TwinPrint: A Dual-Arm Robotic System for 3D Biofabrication
The process of three-dimensional (3D) bioprinting of cell-laden biomaterials receives a great deal of interest in the field of Personalized Medicine for tissue and organ fabrication solutions. As compared to conventional 3D printing, the process of 3D bioprinting entails additional complexities, making it a challenge to achieve high print resolution with bioinks of low viscosities while producing strong shape fidelity and maintaining cell viability. Addressing these complexities requires highly specialized software and well-designed hardware to allow the construction of biological constructs with three-dimensional architectures in terms of efficient motion, accuracy, and resolution. Multi-material printing is an added complication that is required for structures of more complex geometry and biological formation. As such, this research highlights the development of a twin-arm robotic system, “TwinPrint”, for 3D biofabrication. The system integrates the hardware of two 4-axis robots and two sets of microfluidic screw-driven pumps to allow for multi-material deposition with independent motion paths, a synchronized printing and extrusion process, and an easy-to-use graphical user interface. The integrated software package, developed in Python, provides all required printing and extrusion parameters in the GUI, including pump status, flow rate, printing time, home position, axes positioning, z-axis leveling and a preview of the desired g-code file. The advantages of the system are entailed in the combination of printing low-viscosity bioinks with the precision of screw-driven extrusion and added flexibility from the robots. This achieves faster results, reduces printing time, and streamlines the printing process which is crucial due to the fragility of cells. An in-house developed coaxial nozzle is seamlessly incorporated in the system to allow instantaneous gelation of peptide bioinks, which are highly dependent on the technology of such a system to achieve high resolution printing capabilities. The system was used to 3D bioprint an acute myeloid leukemia disease model to assess functionality. The different cell types maintained their morphology post-printing which yields promising results for further studies. The advantage of printing with multiple peptide concentrations also suggested an improvement in mechanical fidelity, which will be further evaluated and verified in future studies.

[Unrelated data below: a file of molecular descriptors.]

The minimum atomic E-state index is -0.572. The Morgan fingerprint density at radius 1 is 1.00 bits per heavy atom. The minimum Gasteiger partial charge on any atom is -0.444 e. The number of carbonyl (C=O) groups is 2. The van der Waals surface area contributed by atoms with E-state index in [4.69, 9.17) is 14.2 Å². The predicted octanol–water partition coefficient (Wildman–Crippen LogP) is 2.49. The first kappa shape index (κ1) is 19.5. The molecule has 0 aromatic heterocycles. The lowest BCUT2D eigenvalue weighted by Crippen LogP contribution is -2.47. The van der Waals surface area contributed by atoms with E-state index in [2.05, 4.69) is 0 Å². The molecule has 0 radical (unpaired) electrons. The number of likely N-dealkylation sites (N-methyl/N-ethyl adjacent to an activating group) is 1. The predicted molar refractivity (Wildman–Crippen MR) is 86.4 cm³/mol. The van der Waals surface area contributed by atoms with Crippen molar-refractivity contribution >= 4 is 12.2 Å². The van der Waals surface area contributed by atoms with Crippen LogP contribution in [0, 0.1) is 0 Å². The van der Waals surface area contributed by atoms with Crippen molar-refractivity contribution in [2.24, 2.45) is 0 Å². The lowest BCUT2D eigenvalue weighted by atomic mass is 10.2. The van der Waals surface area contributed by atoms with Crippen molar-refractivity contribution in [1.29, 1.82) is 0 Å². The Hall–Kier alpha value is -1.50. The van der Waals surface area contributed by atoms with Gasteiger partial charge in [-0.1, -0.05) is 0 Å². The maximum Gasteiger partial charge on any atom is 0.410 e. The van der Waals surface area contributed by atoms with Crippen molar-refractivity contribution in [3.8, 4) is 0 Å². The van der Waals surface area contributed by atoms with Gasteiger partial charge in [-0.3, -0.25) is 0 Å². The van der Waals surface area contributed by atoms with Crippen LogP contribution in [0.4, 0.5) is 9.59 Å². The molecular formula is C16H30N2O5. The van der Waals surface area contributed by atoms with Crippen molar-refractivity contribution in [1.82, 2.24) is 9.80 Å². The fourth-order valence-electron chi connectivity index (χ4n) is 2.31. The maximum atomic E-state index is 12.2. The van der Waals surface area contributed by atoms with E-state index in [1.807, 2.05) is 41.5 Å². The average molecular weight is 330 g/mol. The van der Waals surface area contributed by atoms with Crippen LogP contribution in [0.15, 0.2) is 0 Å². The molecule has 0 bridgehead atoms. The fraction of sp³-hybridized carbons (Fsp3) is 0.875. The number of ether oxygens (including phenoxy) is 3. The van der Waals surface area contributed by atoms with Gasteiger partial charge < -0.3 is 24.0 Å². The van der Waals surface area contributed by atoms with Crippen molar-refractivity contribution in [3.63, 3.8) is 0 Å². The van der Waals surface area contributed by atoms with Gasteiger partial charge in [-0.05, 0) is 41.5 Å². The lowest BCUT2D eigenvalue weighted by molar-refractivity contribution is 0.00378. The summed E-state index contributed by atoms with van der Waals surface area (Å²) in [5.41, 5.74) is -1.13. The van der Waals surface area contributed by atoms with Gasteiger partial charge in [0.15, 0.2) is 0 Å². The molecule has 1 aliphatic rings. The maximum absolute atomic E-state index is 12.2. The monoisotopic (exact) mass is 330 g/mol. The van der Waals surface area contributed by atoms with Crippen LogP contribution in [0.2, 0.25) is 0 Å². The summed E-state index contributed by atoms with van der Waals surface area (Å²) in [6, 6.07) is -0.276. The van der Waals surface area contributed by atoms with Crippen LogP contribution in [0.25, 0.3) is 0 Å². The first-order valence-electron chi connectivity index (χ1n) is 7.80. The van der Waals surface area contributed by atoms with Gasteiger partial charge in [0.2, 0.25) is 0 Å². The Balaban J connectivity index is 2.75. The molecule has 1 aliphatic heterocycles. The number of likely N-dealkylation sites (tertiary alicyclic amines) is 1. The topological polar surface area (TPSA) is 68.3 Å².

Noofa Hammad is an Electrical and Robotics Engineer at the Laboratory for Nanomedicine, KAUST. She received her B.Sc in Electrical and Computer Engineering from Effat University, KSA with the first distinction. Currently, she is doing her Master's studies in Electrical and Computer Engineering at the University of Victoria, Canada. Her research interest is mainly applying AI to robots and control systems.